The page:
The World Health Organization (WHO) research released Wednesday revealed that about 10 million people would die of cancer this year, and 18.1 million new cases would be diagnosed by the end of 2018.
The review examined the prevalence of 36 cancers in 185 countries and alerted that the number of individuals worldwide who suffer from the disease is rapidly mounting. Based on the data, one in five men and one in six women around the world develop cancer in their lifetime, and one in eight men and one in eleven women die from the illness.
The data also points out that at least 43.8 million people are still alive five years after the onset of the disease.
Additionally, the study found that the rising incidence of cancer is the result of population growth, the aging of the population and the development of specific causes of disease connected with social and economic factors.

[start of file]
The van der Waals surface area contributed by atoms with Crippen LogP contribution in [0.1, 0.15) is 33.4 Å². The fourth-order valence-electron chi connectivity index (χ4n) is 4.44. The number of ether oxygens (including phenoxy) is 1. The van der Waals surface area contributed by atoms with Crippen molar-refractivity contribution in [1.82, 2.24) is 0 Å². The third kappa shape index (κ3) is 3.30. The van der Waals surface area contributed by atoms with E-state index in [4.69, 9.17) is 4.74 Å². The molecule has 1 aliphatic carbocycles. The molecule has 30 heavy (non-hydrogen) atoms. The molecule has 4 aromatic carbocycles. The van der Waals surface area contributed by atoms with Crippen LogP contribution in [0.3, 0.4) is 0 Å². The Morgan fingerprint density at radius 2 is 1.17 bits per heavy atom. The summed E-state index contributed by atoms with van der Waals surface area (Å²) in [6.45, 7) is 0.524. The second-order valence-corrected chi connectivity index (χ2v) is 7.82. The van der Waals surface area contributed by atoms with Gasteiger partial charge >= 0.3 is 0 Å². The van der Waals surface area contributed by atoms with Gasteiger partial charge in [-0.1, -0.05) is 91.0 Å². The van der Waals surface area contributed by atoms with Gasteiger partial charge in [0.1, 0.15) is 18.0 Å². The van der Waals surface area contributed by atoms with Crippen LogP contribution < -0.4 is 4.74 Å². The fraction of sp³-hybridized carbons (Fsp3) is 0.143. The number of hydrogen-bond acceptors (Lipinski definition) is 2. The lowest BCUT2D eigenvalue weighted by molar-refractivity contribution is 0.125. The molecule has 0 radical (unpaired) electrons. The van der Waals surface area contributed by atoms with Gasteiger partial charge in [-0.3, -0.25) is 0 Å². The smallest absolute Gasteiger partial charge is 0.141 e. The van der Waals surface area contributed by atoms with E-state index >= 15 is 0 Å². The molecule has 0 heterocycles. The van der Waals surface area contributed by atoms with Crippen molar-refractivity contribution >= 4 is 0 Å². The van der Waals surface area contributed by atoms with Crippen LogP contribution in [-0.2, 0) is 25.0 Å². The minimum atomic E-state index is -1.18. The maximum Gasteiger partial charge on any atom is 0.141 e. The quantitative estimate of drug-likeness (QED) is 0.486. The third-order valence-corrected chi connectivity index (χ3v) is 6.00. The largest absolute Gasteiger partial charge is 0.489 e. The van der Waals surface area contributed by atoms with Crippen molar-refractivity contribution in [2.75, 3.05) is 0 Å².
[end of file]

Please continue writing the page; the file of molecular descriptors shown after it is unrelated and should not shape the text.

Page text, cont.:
About 10 million people will die from cancer this year, most of them in Asia, warns the WHO
Moreover, the study shows that lung cancer, breast cancer, and colorectal cancer are the most common forms of cancer and account for a third of the world’ s incidence and deaths. Also, the WHO report says that, in women, breast cancer is the most fatal, while men die more frequently from lung cancer.
It is further estimated that nearly half of all new cases and more than half of all cancer deaths in the world in 2018 will probably take place in Asia because this area concentrates about 60% of the world’s total population.
“These new figures show that much remains to be done to respond to the alarming increase in the global burden of cancer and that prevention must play a key role. There is an urgent need for effective prevention and early detection policies to control this devastating disease,” said Dr. Christopher Wild, the director of IARC (The International Agency for Research on Cancer).